Gary Sheffield’s performance stood out as he launched a pair of three-run homers among his four hits, amassing an incredible seven runs batted in. However, he wasn’t alone in this offensive onslaught. Bernie Williams played a pivotal role, driving in five runs, while Derek Jeter showcased his prowess with five hits, including a home run, and scoring five runs himself. Hideki Matsui contributed four hits, including a home run, adding to the barrage of offensive firepower.

The eighth inning was a fireworks display, with four of the 2005 New York Yankees hitting home runs, including consecutive shots by Sheffield, Alex Rodriguez, and Matsui. The unraveling of the Devil Rays’ pitching staff, particularly Travis Harper, who endured eight hits and nine runs in the inning, added to the surreal nature of the comeback.

Manager Joe Torre, reflecting on the unexpected outcome, expressed, “It was nuts, it really was. Obviously, the outcome was very unexpected and great.” The victory marked the 2005 New York Yankees’ seventh win in their last eight games and left an indelible mark on the season.

Randy Johnson’s three-inning struggle on the mound became a mere footnote in the face of the offensive explosion that followed. Johnson, though not pleased with his performance, acknowledged the mind-boggling nature of the comeback, stating, “As long as I’ve played, I don’t think I’ve seen anything like that in one inning.”

The Yankees’ 23 hits that night were their most since 1999, and the 13-run eighth inning tied the mark for the second-largest comeback victory in franchise history. This unforgettable game, with its incredible twists and turns, showcased the heart and determination of the 2005 New York Yankees, leaving an enduring mark on the memories of the fans who witnessed the Bronx Bombers’ improbable triumph.

2005 New York Yankees season in videos

ALDS Result

Yankees 2-3 Angels

1October 4New York Yankees – 4, Los Angeles Angels of Anaheim – 2Angel Stadium of Anaheim2:5945,142 
2October 5New York Yankees – 3, Los Angeles Angels of Anaheim – 5Angel Stadium of Anaheim3:0545,150 
3October 7Los Angeles Angels of Anaheim – 11, New York Yankees – 7Yankee Stadium4:0056,277 
4October 9†Los Angeles Angels of Anaheim – 2, New York Yankees – 3Yankee Stadium3:1356,226 
5October 10New York Yankees – 3, Los Angeles Angels of Anaheim – 5Angel Stadium of Anaheim3:2945,133


(Didn’t play)

World Series

(Didn’t play)

2005 New York Yankees roster

Jason Anderson26LR6′ 0″188Jun 9, 1979330-0.1
Colter Bean28RR6′ 6″255Jan 16, 19771st100
Mark Bellhorn30BR6′ 1″195Aug 23, 19748930
Kevin Brown40RR6′ 4″195Mar 14, 1965191313-0.4$15,714,286
Melky Cabrera20BL5′ 10″210Aug 11, 19841st66-0.5
Robinson Cano22LR6′ 0″228Oct 22, 19821st1321300.8
Shawn Chacon27RR6′ 3″212Dec 23, 1977514123.1
Bubba Crosby28LL5′ 11″180Aug 11, 197637623-0.4$322,950
Jorge De Paula26RR6′ 1″160Nov 10, 1978330-0.1
Alan Embree35LL6′ 2″185Jan 23, 197012240-0.5
Felix Escalona26RR6′ 0″185Mar 12, 197941030.4
John Flaherty37RR6′ 1″195Oct 21, 1967144739-0.5$800,000
Wayne Franklin31LL6′ 2″195Mar 9, 19746130-0.4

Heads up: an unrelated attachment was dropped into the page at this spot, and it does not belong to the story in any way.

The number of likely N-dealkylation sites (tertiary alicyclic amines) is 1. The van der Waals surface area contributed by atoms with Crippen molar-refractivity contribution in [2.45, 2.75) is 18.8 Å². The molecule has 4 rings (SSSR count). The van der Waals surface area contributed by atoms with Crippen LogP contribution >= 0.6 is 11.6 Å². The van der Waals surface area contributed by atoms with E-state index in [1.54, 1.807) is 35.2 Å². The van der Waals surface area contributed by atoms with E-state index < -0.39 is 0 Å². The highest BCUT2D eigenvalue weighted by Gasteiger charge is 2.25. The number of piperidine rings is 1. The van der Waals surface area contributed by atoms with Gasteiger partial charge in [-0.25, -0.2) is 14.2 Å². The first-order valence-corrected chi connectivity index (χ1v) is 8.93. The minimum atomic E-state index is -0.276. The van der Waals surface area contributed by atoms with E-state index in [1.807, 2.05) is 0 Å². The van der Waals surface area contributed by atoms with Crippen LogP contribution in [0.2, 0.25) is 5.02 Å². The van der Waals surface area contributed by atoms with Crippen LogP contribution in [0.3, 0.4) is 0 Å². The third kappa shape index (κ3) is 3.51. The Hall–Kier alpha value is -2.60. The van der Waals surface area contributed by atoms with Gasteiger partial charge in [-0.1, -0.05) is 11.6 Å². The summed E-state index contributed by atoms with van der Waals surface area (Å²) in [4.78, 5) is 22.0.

Jason Giambi34LR6′ 3″240Jan 8, 1971111391354.6$13,428,571
Tom Gordon37RR5′ 9″160Nov 18, 1967177903$3,750,000
Alex Graman27LL6′ 4″210Nov 17, 1977220-0.1
Buddy Groom39LL6′ 2″200Jul 10, 1965142400.2
Sean Henn24RL6′ 3″235Apr 23, 19811st33-0.6
Derek Jeter HOF31RR6′ 3″195Jun 26, 1974111591583.8$19,600,000
Randy Johnson HOF41RL6′ 10″225Sep 10, 19631834345.7$16,000,000
Russ Johnson32RR5′ 10″185Feb 22, 19737222-0.2
Steve Karsay33RR6′ 3″210Mar 24, 19721060-0.1$6,000,000
Matt Lawton33LR5′ 10″180Nov 30, 1971112114-0.4
Al Leiter39LL6′ 2″200Oct 23, 19651916100.2
Tino Martinez37LR6′ 2″205Dec 7, 196716131781.5$2,750,000
Hideki Matsui31LR6′ 2″210Jun 12, 197431621614.5$8,000,000
Darrell May33LL6′ 2″190Jun 13, 1972721-0.5
Ramiro Mendoza33RR6′ 2″154Jun 15, 19721010-0.1
Mike Mussina HOF36LR6′ 2″185Dec 8, 19681530303.4$19,000,000
Wil Nieves27RR5′ 11″190Sep 25, 1977230-0.1
Carl Pavano29RR6′ 5″265Jan 8, 1976817170.3$9,000,000
Andy Phillips28RR6′ 0″205Apr 6, 19772278-0.1$317,200
Jorge Posada34BR6′ 2″215Aug 17, 1970111421264.4$11,000,000
Scott Proctor28RR6′ 1″195Jan 2, 19772291-0.2
Paul Quantrill36LR6′ 1″175Nov 3, 196814220-0.2$3,000,000
Tim Redding27RR5′ 11″230Feb 12, 1978511-0.3
Kevin Reese27LL5′ 11″195Mar 11, 19781st210
Mariano Rivera HOF35RR6′ 2″195Nov 29, 1969117104$10,500,000
Alex Rodriguez29RR6′ 3″230Jul 27, 1975121621629.4$26,000,000
Felix Rodriguez32RR6′ 1″170Sep 9, 1972103400.3$3,150,000
Rey Sanchez37RR5′ 10″180Oct 5, 1967152310-0.4$600,000
Gary Sheffield36RR5′ 11″190Nov 18, 1968181541534.1$13,000,000
Ruben Sierra39BR6′ 1″175Oct 6, 1965196136-0.7$1,500,000
Aaron Small33RR6′ 5″200Nov 23, 197181592.7
Mike Stanton38LL6′ 1″190Jun 2, 196717280-0.1$4,000,000
Tanyon Sturtze34RR6′ 5″190Oct 12, 1970106410.7$850,000
Mike Vento27RR6′ 0″195May 25, 19781st20-0.1
Chien-Ming Wang25RR6′ 4″225Mar 31, 19801st18172.3
Bernie Williams36BR6′ 2″180Sep 13, 196815141121-1.6$12,357,143
Tony Womack35LR5′ 9″160Sep 25, 19691210880-2.2$2,000,000
Jaret Wright29RR6′ 2″220Dec 29, 197591313-0.5$5,666,667

2005 New York Yankees additions, transactions, and trades


  • November 2, 2004: Orlando Hernandez became a free agent.
  • November 5, 2004: Jon Lieber became a free agent.
  • November 17, 2004: Russ Johnson was signed as a free agent.